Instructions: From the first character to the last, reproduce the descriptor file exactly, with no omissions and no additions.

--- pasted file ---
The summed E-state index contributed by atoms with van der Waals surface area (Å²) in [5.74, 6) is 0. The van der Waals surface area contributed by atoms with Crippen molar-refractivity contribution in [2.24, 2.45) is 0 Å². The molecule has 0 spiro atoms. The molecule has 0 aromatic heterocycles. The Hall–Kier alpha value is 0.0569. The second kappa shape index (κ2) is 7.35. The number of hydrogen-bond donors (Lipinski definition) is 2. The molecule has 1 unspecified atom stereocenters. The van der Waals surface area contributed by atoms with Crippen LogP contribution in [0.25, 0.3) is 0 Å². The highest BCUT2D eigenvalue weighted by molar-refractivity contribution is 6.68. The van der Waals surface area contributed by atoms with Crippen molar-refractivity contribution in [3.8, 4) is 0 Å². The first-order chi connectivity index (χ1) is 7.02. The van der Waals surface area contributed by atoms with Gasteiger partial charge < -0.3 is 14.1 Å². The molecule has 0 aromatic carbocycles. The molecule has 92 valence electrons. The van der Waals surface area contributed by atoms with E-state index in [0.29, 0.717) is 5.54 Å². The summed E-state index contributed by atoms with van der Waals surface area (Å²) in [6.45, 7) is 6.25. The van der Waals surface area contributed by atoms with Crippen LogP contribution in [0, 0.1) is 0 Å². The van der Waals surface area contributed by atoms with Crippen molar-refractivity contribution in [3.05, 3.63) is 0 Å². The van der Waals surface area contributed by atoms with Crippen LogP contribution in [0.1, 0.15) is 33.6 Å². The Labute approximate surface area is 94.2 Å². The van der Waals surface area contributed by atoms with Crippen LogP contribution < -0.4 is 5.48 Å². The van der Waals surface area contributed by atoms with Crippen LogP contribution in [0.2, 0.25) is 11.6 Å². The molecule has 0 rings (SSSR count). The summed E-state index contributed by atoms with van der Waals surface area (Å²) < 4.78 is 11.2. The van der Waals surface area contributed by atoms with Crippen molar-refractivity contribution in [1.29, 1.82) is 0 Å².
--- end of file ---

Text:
The summed E-state index contributed by atoms with van der Waals surface area (Å²) in [5.74, 6) is 0. The van der Waals surface area contributed by atoms with Crippen molar-refractivity contribution in [2.24, 2.45) is 0 Å². The molecule has 0 spiro atoms. The molecule has 0 aromatic heterocycles. The Hall–Kier alpha value is 0.0569. The second kappa shape index (κ2) is 7.35. The number of hydrogen-bond donors (Lipinski definition) is 2. The molecule has 1 unspecified atom stereocenters. The van der Waals surface area contributed by atoms with Crippen LogP contribution in [0.25, 0.3) is 0 Å². The highest BCUT2D eigenvalue weighted by molar-refractivity contribution is 6.68. The van der Waals surface area contributed by atoms with Crippen molar-refractivity contribution in [3.8, 4) is 0 Å². The first-order chi connectivity index (χ1) is 7.02. The van der Waals surface area contributed by atoms with Gasteiger partial charge < -0.3 is 14.1 Å². The molecule has 0 aromatic carbocycles. The molecule has 92 valence electrons. The van der Waals surface area contributed by atoms with E-state index in [0.29, 0.717) is 5.54 Å². The summed E-state index contributed by atoms with van der Waals surface area (Å²) in [6.45, 7) is 6.25. The van der Waals surface area contributed by atoms with Crippen LogP contribution in [0, 0.1) is 0 Å². The van der Waals surface area contributed by atoms with Crippen molar-refractivity contribution in [3.05, 3.63) is 0 Å². The van der Waals surface area contributed by atoms with Crippen LogP contribution in [0.1, 0.15) is 33.6 Å². The Labute approximate surface area is 94.2 Å². The van der Waals surface area contributed by atoms with Crippen LogP contribution < -0.4 is 5.48 Å². The van der Waals surface area contributed by atoms with Crippen LogP contribution in [0.2, 0.25) is 11.6 Å². The molecule has 0 rings (SSSR count). The summed E-state index contributed by atoms with van der Waals surface area (Å²) < 4.78 is 11.2. The van der Waals surface area contributed by atoms with Crippen molar-refractivity contribution in [1.29, 1.82) is 0 Å².